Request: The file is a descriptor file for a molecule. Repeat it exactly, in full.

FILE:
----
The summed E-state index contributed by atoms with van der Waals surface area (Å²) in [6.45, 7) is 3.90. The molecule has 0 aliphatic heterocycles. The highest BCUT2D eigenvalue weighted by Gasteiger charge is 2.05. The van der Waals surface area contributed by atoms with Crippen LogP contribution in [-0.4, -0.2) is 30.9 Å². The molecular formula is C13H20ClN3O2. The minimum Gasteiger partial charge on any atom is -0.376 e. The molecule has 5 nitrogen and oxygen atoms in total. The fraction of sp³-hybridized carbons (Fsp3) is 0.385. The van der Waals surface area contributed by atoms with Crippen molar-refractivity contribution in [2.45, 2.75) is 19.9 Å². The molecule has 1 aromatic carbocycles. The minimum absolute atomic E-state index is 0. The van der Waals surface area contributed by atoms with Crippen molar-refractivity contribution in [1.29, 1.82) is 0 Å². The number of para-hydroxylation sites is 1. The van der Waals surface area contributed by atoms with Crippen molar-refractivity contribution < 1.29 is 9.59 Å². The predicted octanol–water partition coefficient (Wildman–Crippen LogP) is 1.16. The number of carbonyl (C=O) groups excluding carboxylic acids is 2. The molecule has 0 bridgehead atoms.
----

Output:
The summed E-state index contributed by atoms with van der Waals surface area (Å²) in [6.45, 7) is 3.90. The molecule has 0 aliphatic heterocycles. The highest BCUT2D eigenvalue weighted by Gasteiger charge is 2.05. The van der Waals surface area contributed by atoms with Crippen LogP contribution in [-0.4, -0.2) is 30.9 Å². The molecular formula is C13H20ClN3O2. The minimum Gasteiger partial charge on any atom is -0.376 e. The molecule has 5 nitrogen and oxygen atoms in total. The fraction of sp³-hybridized carbons (Fsp3) is 0.385. The van der Waals surface area contributed by atoms with Crippen molar-refractivity contribution in [2.45, 2.75) is 19.9 Å². The molecule has 1 aromatic carbocycles. The minimum absolute atomic E-state index is 0. The van der Waals surface area contributed by atoms with Crippen molar-refractivity contribution in [1.29, 1.82) is 0 Å². The number of para-hydroxylation sites is 1. The van der Waals surface area contributed by atoms with Crippen molar-refractivity contribution < 1.29 is 9.59 Å². The predicted octanol–water partition coefficient (Wildman–Crippen LogP) is 1.16. The number of carbonyl (C=O) groups excluding carboxylic acids is 2. The molecule has 0 bridgehead atoms.